Not far from the lake, in the active Krafla volcanic zone, you stop for an easy two-hour walk at Leirhnjúkur, an eerie expanse of still-smoldering lava resulting from the Krafla fires of 1974-1984. You explore the multicolored sulfurous slopes of Námaskarð Pass at 1,300 feet above sea level and Hverir, a large geothermal field, full of bubbling mud pots, hissing steam vents, and fumaroles.

This evening, after settling in to your room on the shores of Lake Mývatn, you gather for dinner in the hotel’s dining room. If you still have energy after dinner, you may take an evening walk along the southwest shore of the lake to observe some of the varied birdlife—merganser, widgeon, teal, and the rare Barrow’s goldeneye, to name a few. Or you can jump on one of the hotel’s bikes for an easy spin. The Northern version of Reykjavík’s Blue Lagoon, the Mývatn Nature Baths, are nearby, and your guides can arrange a visit at your own expense. Lastly, a neighboring farm provides Icelandic horse rides, also at your expense, but with the guide’s assistance.

Hótel Reynihlíð

Reykjahlíð, Iceland

The family-run Hotel Reynihlíð is ideally located on the shores of Lake Mývatn. Spacious rooms, with lake or mountain views, are well-equipped with modern amenities. This comfortable hotel also features a welcoming lobby bar, sitting rooms, and restaurant.

Day 7

Reykjahlíð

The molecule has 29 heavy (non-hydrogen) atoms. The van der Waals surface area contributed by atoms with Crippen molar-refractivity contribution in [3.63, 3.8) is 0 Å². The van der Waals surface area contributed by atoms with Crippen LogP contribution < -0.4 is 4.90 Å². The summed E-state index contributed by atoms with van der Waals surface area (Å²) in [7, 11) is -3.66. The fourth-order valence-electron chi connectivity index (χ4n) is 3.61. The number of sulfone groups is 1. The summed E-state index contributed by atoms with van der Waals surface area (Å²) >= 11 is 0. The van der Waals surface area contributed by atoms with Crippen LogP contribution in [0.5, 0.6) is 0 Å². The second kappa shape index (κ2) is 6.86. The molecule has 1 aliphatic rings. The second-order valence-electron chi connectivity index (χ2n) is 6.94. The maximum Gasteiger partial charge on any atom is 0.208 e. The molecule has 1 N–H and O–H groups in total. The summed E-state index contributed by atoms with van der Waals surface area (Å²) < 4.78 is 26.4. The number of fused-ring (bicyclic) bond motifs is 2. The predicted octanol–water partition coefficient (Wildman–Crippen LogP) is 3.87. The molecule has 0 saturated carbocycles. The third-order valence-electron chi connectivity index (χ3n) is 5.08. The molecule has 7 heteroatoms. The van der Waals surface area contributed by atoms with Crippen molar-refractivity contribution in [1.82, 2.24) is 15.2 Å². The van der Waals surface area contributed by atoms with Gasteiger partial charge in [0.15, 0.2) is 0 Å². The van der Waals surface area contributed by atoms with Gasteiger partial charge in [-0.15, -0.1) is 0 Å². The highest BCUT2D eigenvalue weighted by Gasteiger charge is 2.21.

Lake Mývatn: Hverfjall and Dimmuborgir; 8 miles, moderate. Skútustaðagígar; 2 miles, easy, or Hofdi; 1-2 miles, easy

After a delicious breakfast buffet, you set off on foot directly from the hotel for a full day’s exploration of the Lake Mývatn region. The morning’s trail transitions from richly vegetated lava fields to an area blighted by wind erosion. En route you pass by the Storagja and Grjotaga fault fissures, both used for bathing in earlier times. From Grjotaga, you proceed through sandy plains and lava formations up the northern side of Hverfjall, a classic tephra ring. This near symmetrical crater appeared 2,500 years ago in a cataclysmic eruption. Rising 1,520 feet from the ground and stretching 3,400 feet across, it is a massive and awe-inspiring landmark in Mývatn. The trail circles along the western edge of the crater, from where you enjoy stunning views of the crater itself and the surrounding landscape, before continuing down the southern side of the crater into Dimmuborgir. The giant jagged lava field at Dimmuborgir (literally the “Dark Castles”) is one of the most interesting lava flows in Iceland. The strange lava pillars were created about 2,000 years ago when lava flowed across older lava fields and was dammed into a fiery lake. The surface of the lake cooled but when the dam broke the remaining lava flowed onwards and left behind the cooled oddly-shaped pillars.